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Your FPL bill is going to go up even more in January than you thought

Sun Sentinel

By Ron Hurtibise

This article was originally published in the South Florida Sun Sentinel on December 7, 2021.


Get ready for your electricity bill to increase by about $20 — and likely more — starting in January.

Florida Power & Light customers who use 1,000 kilowatt hours of power each month will pay an additional $6.82 a month beginning in January, following a fuel-cost adjustment approved Tuesday by the Florida Public Service Commission.

That increase, which enables the utility to recover higher costs of natural gas used to fuel power generation plants throughout the state, will be applied on top of a hefty increase approved in October as part of FPL’s four-year rate plan.

Under the four-year plan, the 1,000 kWh-an-hour customer was already on track to see monthly bills increase by 18% through 2025, with most of the price hike coming in 2022. FPL in October estimated that a 1,000 kWh monthly bill would increase from $101.70 in 2021 to $113.85 in 2022.

The fuel-cost adjustment approved Tuesday will increase that $113.85 bill by $6.82 to $120.67.

Customers who use more than 1,000 kWh a month will pay even higher increases.

Most FPL customers use more than 1,000 kWh a month, according to a South Florida Sun Sentinel analysis of financial data provided by public utilities to the U.S. Energy Information Administration, which tracks energy prices and consumption for the federal government.

That data showed that the average Florida household consumed 1,169 kWh a month in 2020 and paid an average monthly bill of $122.07 in 2020.

FPL secured a fuel cost adjustment in September that was incorporated into FPL’s October projection that “typical” monthly bills would increase to $113.85. The newest fuel-cost adjustment was requested after the four-year plan was approved, FPL spokesman Christopher McGrath said.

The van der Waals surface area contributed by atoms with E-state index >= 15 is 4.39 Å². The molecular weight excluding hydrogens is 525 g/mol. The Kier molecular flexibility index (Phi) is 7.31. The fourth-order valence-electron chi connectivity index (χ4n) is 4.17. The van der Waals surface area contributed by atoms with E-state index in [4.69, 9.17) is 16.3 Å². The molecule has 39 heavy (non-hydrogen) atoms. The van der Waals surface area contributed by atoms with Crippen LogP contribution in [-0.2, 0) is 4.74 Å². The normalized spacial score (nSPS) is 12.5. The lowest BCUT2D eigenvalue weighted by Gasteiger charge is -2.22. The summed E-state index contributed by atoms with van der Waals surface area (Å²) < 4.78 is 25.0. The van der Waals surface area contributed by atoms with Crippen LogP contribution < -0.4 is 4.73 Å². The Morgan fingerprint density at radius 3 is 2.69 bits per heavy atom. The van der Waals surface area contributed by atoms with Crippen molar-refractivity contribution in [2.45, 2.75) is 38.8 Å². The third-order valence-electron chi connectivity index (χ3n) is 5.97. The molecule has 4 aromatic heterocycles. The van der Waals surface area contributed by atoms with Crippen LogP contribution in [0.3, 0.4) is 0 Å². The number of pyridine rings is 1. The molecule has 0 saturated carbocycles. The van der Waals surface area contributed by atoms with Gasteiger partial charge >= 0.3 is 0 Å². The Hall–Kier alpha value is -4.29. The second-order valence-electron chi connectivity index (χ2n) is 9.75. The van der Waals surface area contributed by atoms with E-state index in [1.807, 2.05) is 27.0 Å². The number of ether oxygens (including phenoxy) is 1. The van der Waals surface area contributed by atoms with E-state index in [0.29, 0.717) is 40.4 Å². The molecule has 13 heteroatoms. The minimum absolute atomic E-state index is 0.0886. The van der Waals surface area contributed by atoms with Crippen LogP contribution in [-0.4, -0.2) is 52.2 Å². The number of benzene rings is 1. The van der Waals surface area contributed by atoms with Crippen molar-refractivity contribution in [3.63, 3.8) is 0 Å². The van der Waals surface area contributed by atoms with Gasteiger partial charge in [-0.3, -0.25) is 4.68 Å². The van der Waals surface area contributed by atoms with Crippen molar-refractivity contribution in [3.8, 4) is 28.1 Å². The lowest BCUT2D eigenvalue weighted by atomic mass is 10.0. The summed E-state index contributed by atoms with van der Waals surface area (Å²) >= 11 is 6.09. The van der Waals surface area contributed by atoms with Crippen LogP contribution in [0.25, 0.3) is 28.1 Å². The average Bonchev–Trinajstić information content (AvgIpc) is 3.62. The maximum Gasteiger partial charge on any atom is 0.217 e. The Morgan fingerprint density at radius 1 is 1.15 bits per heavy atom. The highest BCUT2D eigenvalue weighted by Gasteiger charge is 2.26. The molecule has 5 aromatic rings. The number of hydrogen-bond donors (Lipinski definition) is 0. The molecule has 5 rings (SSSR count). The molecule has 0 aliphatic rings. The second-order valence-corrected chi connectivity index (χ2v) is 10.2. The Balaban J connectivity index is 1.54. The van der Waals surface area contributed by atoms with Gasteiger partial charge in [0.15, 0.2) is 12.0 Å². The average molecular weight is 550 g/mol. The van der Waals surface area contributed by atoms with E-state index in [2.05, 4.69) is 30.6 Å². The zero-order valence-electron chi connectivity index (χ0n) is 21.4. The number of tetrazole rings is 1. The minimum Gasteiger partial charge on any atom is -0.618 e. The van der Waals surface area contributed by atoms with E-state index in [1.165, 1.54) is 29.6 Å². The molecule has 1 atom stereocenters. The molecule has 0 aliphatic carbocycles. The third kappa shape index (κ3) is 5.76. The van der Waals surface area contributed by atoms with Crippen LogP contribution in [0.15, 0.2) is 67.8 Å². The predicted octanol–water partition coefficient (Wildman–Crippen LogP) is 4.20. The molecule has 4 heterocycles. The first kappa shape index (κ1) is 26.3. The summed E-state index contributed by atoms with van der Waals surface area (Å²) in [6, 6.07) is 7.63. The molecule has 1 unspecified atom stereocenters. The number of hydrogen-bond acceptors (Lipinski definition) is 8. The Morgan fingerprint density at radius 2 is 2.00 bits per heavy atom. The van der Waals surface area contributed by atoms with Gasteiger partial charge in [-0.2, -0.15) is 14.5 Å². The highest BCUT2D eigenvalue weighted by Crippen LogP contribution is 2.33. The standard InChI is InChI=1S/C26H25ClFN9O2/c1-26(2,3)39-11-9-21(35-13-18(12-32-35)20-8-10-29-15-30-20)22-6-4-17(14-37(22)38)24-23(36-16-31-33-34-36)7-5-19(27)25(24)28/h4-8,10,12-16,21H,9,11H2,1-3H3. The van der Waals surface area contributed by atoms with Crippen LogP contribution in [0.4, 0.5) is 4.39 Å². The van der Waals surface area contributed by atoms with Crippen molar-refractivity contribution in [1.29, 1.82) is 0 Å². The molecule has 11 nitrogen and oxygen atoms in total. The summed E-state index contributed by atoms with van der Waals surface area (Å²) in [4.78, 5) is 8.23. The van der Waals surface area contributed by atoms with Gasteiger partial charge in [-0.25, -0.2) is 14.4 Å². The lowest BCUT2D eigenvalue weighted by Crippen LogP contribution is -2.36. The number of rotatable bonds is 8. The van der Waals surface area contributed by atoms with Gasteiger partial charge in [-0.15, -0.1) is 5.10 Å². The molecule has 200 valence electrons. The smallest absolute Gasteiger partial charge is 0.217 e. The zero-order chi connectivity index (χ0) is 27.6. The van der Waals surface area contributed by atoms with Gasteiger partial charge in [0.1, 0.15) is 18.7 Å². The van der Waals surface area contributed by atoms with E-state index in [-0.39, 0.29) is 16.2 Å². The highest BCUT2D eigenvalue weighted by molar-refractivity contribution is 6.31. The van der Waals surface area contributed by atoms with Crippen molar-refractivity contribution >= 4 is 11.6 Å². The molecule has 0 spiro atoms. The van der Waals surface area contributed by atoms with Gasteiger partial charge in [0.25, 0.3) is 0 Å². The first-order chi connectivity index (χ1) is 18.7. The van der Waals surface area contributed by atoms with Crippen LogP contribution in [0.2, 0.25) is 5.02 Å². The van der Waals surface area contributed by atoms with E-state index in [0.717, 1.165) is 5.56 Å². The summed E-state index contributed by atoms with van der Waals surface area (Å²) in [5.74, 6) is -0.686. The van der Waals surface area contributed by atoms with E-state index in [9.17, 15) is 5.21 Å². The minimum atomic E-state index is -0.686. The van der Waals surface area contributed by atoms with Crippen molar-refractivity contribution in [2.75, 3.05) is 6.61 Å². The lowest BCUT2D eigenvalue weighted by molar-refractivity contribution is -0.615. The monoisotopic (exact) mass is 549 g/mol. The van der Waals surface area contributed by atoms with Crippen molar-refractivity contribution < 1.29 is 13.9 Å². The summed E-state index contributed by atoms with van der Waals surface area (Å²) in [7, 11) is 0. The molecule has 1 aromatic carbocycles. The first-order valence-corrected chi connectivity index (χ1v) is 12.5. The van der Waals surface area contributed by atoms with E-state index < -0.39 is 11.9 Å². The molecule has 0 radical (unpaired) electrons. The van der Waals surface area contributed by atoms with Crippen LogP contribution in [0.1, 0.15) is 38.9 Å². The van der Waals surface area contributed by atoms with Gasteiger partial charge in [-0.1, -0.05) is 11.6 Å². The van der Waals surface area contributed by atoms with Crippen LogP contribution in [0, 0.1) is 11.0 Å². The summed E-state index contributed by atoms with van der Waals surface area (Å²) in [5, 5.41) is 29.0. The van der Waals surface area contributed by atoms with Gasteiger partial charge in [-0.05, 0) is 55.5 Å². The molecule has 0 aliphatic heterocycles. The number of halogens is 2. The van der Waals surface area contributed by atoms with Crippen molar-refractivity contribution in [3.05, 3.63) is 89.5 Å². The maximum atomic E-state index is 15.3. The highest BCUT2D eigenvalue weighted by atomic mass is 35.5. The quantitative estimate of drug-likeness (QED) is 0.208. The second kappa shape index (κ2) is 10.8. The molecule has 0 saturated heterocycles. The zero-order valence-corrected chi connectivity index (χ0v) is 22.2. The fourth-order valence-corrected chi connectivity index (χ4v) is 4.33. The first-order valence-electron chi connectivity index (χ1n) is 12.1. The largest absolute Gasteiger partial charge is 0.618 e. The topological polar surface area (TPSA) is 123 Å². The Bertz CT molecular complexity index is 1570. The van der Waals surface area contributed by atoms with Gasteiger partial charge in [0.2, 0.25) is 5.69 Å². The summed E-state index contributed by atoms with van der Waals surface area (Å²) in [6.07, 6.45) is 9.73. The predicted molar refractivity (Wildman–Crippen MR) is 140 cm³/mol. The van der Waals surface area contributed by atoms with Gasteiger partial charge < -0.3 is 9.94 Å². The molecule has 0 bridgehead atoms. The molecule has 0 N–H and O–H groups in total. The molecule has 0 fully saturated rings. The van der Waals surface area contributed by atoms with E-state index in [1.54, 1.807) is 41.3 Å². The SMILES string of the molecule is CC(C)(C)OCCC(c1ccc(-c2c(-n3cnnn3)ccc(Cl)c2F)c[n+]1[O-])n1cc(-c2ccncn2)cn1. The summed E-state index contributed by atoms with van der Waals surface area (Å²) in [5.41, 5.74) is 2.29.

“This is a further adjustment to reflect even higher natural gas costs” than estimated in September, he said.

Natural gas prices have increased sharply around the world in 2021, mirroring a trend similar to price hikes for crude oil and gasoline. In November, natural gas prices averaged $5.05 per million British thermal units, up from an average of $3.25 in the first half of 2021, the energy institute reported. Prices have declined slightly in recent weeks as mild November weather reduced natural gas demand in the U.S.

What happens over the next few months will depend on how cold the weather remains in northern states, the institute said in its most recent short-term energy outlook.

Natalia Brown, climate justice program manager for the social justice advocacy group Catalyst Miami, which opposed FPL’s four-year rate plan, said the fuel cost adjustment is an example of what consumers can expect from power companies that “continue to foster a reliance on fossil fuels.”

Catalyst Miami and several other advocacy groups opposed the four-year base rate plan, saying the $4.9 billion it will generate unfairly rewards FPL’s investor-owners while penalizing low-income consumers. Opponents also criticized earmarks for improvements to fossil-fuel-generated power plants, saying the company should be spending more on renewables.

Noting that solar generation accounts for just 5% of fuel used to generate electricity in Florida, Brown said in an emailed statement, “Electric utilities know that fossil fuel infrastructure is uneconomical and wholly unsustainable. FPL’s leadership makes conscious decisions to prioritize fuel sources that allow for their business model to accumulate decision-making power and profit, rather than embracing the readily available and beneficial alternatives that renewable energy sources represent for their customer base.”

In 2019, FPL announced plans to install more than 30 million solar panels by 2030, which would make solar 20% of its energy mix.

In a statement, McGrath said FPL has worked to improve fuel efficiency of its generating plants to make the company less vulnerable to fuel cost fluctuations.

“Through proven and disciplined long-term investments, we’ve improved the fuel efficiency of our power plant fleet nearly 30% since 2001 — saving customers $11 billion in fuel we simply haven’t needed to buy,” he said.


Ron Hurtibise covers business and consumer issues for the South Florida Sun Sentinel. He can be reached by phone at 954-356-4071, on Twitter @ronhurtibise or by email at [email protected].


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